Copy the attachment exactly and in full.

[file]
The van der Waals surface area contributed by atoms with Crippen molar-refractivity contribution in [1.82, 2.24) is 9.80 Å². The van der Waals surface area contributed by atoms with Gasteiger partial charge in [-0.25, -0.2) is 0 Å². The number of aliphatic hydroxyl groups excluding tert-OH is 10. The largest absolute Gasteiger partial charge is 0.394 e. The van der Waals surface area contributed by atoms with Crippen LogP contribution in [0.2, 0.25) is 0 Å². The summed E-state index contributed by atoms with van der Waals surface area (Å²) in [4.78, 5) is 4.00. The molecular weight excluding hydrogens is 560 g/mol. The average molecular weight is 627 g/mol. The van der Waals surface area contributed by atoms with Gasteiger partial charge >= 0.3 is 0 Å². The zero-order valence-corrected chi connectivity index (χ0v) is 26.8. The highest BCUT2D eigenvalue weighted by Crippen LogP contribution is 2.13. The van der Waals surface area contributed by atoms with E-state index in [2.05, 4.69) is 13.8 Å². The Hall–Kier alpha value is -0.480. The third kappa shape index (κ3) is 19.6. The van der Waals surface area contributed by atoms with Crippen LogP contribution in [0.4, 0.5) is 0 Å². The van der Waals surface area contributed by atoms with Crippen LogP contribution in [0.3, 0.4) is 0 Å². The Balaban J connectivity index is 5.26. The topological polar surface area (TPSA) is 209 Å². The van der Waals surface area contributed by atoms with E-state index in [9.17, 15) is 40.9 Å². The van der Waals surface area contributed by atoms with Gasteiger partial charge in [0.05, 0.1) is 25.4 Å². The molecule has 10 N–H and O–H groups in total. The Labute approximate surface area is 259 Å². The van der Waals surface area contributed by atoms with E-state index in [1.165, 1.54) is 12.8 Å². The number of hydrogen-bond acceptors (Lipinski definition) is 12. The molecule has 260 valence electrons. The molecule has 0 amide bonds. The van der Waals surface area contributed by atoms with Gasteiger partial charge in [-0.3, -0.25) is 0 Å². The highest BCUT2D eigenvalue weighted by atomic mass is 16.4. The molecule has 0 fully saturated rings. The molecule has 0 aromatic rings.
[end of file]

The van der Waals surface area contributed by atoms with Crippen molar-refractivity contribution in [1.82, 2.24) is 9.80 Å². The van der Waals surface area contributed by atoms with Gasteiger partial charge in [-0.25, -0.2) is 0 Å². The number of aliphatic hydroxyl groups excluding tert-OH is 10. The largest absolute Gasteiger partial charge is 0.394 e. The van der Waals surface area contributed by atoms with Crippen LogP contribution in [0.2, 0.25) is 0 Å². The summed E-state index contributed by atoms with van der Waals surface area (Å²) in [4.78, 5) is 4.00. The molecular weight excluding hydrogens is 560 g/mol. The average molecular weight is 627 g/mol. The van der Waals surface area contributed by atoms with Gasteiger partial charge >= 0.3 is 0 Å². The zero-order valence-corrected chi connectivity index (χ0v) is 26.8. The highest BCUT2D eigenvalue weighted by Crippen LogP contribution is 2.13. The van der Waals surface area contributed by atoms with E-state index in [2.05, 4.69) is 13.8 Å². The Hall–Kier alpha value is -0.480. The third kappa shape index (κ3) is 19.6. The van der Waals surface area contributed by atoms with Crippen LogP contribution in [0.4, 0.5) is 0 Å². The van der Waals surface area contributed by atoms with Crippen LogP contribution in [0.3, 0.4) is 0 Å². The Balaban J connectivity index is 5.26. The topological polar surface area (TPSA) is 209 Å². The van der Waals surface area contributed by atoms with E-state index in [9.17, 15) is 40.9 Å². The van der Waals surface area contributed by atoms with Gasteiger partial charge in [0.05, 0.1) is 25.4 Å². The molecule has 10 N–H and O–H groups in total. The Labute approximate surface area is 259 Å². The van der Waals surface area contributed by atoms with E-state index in [1.165, 1.54) is 12.8 Å². The number of hydrogen-bond acceptors (Lipinski definition) is 12. The molecule has 260 valence electrons. The molecule has 0 amide bonds. The van der Waals surface area contributed by atoms with Gasteiger partial charge in [-0.3, -0.25) is 0 Å². The highest BCUT2D eigenvalue weighted by atomic mass is 16.4. The molecule has 0 fully saturated rings. The molecule has 0 aromatic rings.